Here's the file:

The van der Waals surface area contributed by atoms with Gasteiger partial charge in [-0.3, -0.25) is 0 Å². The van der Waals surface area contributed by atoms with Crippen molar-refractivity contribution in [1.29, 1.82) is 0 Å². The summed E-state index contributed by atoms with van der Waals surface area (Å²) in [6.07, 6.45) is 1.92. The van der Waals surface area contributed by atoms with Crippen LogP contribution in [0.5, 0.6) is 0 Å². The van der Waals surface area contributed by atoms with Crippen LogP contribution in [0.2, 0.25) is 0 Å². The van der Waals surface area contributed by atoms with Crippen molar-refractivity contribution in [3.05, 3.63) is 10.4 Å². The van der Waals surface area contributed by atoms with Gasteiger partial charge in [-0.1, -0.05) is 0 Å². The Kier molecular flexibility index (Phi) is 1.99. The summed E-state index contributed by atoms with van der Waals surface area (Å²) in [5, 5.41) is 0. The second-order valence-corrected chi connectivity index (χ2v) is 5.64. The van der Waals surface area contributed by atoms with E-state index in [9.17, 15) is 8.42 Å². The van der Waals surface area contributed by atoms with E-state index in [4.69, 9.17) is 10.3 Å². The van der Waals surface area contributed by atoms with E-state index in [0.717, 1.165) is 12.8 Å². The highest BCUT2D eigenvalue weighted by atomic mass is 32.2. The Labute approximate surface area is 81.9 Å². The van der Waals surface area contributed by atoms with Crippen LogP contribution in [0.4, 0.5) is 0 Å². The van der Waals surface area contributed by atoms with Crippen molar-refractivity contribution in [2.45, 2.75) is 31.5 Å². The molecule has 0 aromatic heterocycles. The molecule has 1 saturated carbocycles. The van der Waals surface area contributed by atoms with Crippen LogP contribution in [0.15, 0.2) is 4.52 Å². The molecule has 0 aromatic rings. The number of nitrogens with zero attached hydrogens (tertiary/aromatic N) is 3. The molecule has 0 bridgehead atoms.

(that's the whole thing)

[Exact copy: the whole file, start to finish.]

The van der Waals surface area contributed by atoms with Gasteiger partial charge in [-0.3, -0.25) is 0 Å². The van der Waals surface area contributed by atoms with Crippen molar-refractivity contribution in [1.29, 1.82) is 0 Å². The summed E-state index contributed by atoms with van der Waals surface area (Å²) in [6.07, 6.45) is 1.92. The van der Waals surface area contributed by atoms with Crippen LogP contribution in [0.5, 0.6) is 0 Å². The van der Waals surface area contributed by atoms with Crippen LogP contribution in [0.2, 0.25) is 0 Å². The van der Waals surface area contributed by atoms with Crippen molar-refractivity contribution in [3.05, 3.63) is 10.4 Å². The van der Waals surface area contributed by atoms with Gasteiger partial charge in [-0.1, -0.05) is 0 Å². The Kier molecular flexibility index (Phi) is 1.99. The summed E-state index contributed by atoms with van der Waals surface area (Å²) in [5, 5.41) is 0. The second-order valence-corrected chi connectivity index (χ2v) is 5.64. The van der Waals surface area contributed by atoms with E-state index in [9.17, 15) is 8.42 Å². The van der Waals surface area contributed by atoms with E-state index in [4.69, 9.17) is 10.3 Å². The van der Waals surface area contributed by atoms with E-state index in [0.717, 1.165) is 12.8 Å². The highest BCUT2D eigenvalue weighted by atomic mass is 32.2. The Labute approximate surface area is 81.9 Å². The van der Waals surface area contributed by atoms with Crippen LogP contribution in [0.4, 0.5) is 0 Å². The van der Waals surface area contributed by atoms with Crippen molar-refractivity contribution in [2.45, 2.75) is 31.5 Å². The molecule has 0 aromatic heterocycles. The molecule has 1 saturated carbocycles. The van der Waals surface area contributed by atoms with Crippen LogP contribution in [0.15, 0.2) is 4.52 Å². The molecule has 0 aromatic rings. The number of nitrogens with zero attached hydrogens (tertiary/aromatic N) is 3. The molecule has 0 bridgehead atoms.